The Spiegel Group, which includes Eddie Bauer, Spiegel and Newport catalogs, announced Tuesday that it had streamlined its refund and exchange system for online and catalog shoppers. The company's new "returns management system" allows items to be returned via drop-off at a nearby postal facility--without people having to fill out forms, repackage the goods or call a customer service agent. In some cases customers will receive instant credit card refunds, or in-store or catalog credit.

"In test groups, it took between 3 to 5 minutes for the customer to get a receipt. Then it's a done deal and you don't have to wait 12 weeks for credit," said Karla Villalon, a spokeswoman for the Austin, Texas-based start-up Newgistics, which sold its ReturnVallet service to Spiegel and is beta-testing it with cataloger Lillian Vernon. "It's just like going back to the store and getting the whole transaction completed, but you only have to go to a mail center."

Retailers are more bullish about e-commerce this year because of several developments in recent months.

New research suggests that online sales spur in-store sales--they don't cannibalize them, as some retailers once feared. According to a recent report by Jupiter Media Metrix, a customer who spends $1 at a manufacturer's online site will likely spend $5 at the retail store.

According to a recent survey of J.C. Penney shoppers by IBM, the average transaction at the department store is $122. The average J.C. Penney online purchase is $500. And the average purchase by someone who shops through the Web site and at the store is $1,000.

Because of such research, the prospect of getting a single customer to buy online, through catalogs and in physical stores--also called "multichannel marketing"--has become one of the hottest pursuits for retailers and software companies. In August, IBM launched MerchantReach, which allows retailers to compile customer information from their stores, catalogs and Web sites. Database software market leader Oracle, as well as BEA Systems and Microsoft, offer various tools, as do smaller specialty software makers.

Traditional retailers are also eager to boost online sales this year because they believe the Sept. 11 terrorist attacks may keep shoppers away from malls, downtown shopping corridors, outlet strips and other high-density areas. Consumers who want goods from Banana Republic or Williams-Sonoma without the perceived security risk of the mall will gravitate toward the Internet to complete their gift lists, they say.

According to eMarketer, online consumer spending will reach $10.7 billion in the fourth quarter of 2001--a record quarter for e-commerce and a 20.2 percent increase from the same period in 2001. eMarketer says the boost comes in part because of the attacks and consumer reluctance to shop at malls.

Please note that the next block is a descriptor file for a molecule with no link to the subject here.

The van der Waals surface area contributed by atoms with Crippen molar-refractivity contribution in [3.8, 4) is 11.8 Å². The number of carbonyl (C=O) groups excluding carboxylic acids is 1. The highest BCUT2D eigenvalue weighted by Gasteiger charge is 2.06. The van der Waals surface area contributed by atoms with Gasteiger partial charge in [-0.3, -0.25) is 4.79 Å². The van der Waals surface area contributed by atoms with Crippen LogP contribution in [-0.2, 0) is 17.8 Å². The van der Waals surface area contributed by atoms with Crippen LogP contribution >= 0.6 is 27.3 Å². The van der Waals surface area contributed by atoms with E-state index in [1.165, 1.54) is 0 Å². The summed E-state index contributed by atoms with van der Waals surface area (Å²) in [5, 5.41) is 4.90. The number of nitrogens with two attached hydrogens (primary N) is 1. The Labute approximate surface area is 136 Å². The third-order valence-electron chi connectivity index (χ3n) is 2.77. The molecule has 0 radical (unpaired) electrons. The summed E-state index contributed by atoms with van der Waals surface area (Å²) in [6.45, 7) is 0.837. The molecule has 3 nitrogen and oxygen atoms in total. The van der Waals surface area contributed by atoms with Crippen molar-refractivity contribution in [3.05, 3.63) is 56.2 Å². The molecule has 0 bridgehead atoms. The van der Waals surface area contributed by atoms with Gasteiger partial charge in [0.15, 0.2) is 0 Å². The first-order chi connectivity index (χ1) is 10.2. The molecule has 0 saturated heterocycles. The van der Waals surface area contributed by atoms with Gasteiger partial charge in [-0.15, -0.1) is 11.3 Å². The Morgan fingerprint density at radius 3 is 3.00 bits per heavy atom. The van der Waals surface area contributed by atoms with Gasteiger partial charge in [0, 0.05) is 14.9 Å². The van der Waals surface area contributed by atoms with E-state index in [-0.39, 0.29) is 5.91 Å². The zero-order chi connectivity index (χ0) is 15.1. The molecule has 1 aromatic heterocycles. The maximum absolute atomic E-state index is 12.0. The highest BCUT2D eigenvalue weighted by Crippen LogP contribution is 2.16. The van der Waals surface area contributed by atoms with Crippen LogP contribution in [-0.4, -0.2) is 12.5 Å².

Lessons learned--and perks purged
To some extent, it doesn't matter whether people shop online because of the terrorist attacks, said Jim Sterne, founder of e-commerce marketing company Target Marketing. What's most important is that traditional retailers have finally grasped the significance of e-commerce.

"Two years ago, the dot-coms finally attracted a whole bunch of attention, but then they fell on their faces because they couldn't deliver," Sterne said. "Last year, the dot-coms died and the traditional retailers learned that Web sites don't run themselves and they need human beings behind them to apologize when necessary. Hopefully this year we'll all realize that customer service is key."

To be sure, customers won't find categorical improvement in online customers service.

Free shipping--once popular among dot-com retailers trying to establish brand identity--is falling from favor. Last year, Amazon offered free shipping on orders of $100 or more. This year, the Web superstore is offering to pick up the delivery charges on only select items.

Another perk gone by the wayside: free rush delivery.

Some last-minute BlueLight.com shoppers last year found that they ordered too late to have their goods delivered at standard ground transportation rates and still arrive in time for the holidays. BlueLight, the Net unit of big-box retailer Kmart, paid the extra cost of shipping the goods via overnight delivery.

Not this year. Although BlueLight hasn't announced what its holiday promotions are, company spokesman Dave Karraker said free shipping is out of the question.

"You're not going to see the blanket offering on free shipping on the big Web stores," Karraker said. "BlueLight is focused this year on providing better value to our customers through lower prices throughout the site."

News.com's Greg Sandoval contributed to this report.